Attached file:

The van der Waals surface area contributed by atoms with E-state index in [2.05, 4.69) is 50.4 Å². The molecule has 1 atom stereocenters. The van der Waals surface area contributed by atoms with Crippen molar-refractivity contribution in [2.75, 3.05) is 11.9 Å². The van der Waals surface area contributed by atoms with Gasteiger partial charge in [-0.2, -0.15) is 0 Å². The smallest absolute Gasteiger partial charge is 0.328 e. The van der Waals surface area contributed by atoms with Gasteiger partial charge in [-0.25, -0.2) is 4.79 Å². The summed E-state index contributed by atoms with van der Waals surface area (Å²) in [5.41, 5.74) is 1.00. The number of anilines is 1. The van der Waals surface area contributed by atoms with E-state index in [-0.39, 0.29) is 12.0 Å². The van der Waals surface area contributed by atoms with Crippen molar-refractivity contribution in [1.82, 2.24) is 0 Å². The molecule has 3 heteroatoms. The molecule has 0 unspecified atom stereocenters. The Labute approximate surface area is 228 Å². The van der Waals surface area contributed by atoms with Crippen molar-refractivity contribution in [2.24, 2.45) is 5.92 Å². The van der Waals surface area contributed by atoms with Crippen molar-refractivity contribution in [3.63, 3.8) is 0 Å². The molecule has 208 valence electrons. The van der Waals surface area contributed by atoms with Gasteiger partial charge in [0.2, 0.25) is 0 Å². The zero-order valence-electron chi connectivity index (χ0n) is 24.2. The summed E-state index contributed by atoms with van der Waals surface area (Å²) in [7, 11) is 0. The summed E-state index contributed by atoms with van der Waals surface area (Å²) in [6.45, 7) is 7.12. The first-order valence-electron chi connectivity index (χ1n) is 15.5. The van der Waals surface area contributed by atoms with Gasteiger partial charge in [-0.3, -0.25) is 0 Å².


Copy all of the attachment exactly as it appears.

The van der Waals surface area contributed by atoms with E-state index in [2.05, 4.69) is 50.4 Å². The molecule has 1 atom stereocenters. The van der Waals surface area contributed by atoms with Crippen molar-refractivity contribution in [2.75, 3.05) is 11.9 Å². The van der Waals surface area contributed by atoms with Gasteiger partial charge in [-0.2, -0.15) is 0 Å². The smallest absolute Gasteiger partial charge is 0.328 e. The van der Waals surface area contributed by atoms with Gasteiger partial charge in [-0.25, -0.2) is 4.79 Å². The summed E-state index contributed by atoms with van der Waals surface area (Å²) in [5.41, 5.74) is 1.00. The number of anilines is 1. The van der Waals surface area contributed by atoms with E-state index in [-0.39, 0.29) is 12.0 Å². The van der Waals surface area contributed by atoms with Crippen molar-refractivity contribution in [1.82, 2.24) is 0 Å². The molecule has 3 heteroatoms. The molecule has 0 unspecified atom stereocenters. The Labute approximate surface area is 228 Å². The van der Waals surface area contributed by atoms with Crippen molar-refractivity contribution in [2.24, 2.45) is 5.92 Å². The van der Waals surface area contributed by atoms with Crippen molar-refractivity contribution in [3.63, 3.8) is 0 Å². The molecule has 208 valence electrons. The van der Waals surface area contributed by atoms with Gasteiger partial charge in [0.2, 0.25) is 0 Å². The zero-order valence-electron chi connectivity index (χ0n) is 24.2. The summed E-state index contributed by atoms with van der Waals surface area (Å²) in [7, 11) is 0. The summed E-state index contributed by atoms with van der Waals surface area (Å²) in [6.45, 7) is 7.12. The first-order valence-electron chi connectivity index (χ1n) is 15.5. The van der Waals surface area contributed by atoms with Gasteiger partial charge in [-0.3, -0.25) is 0 Å².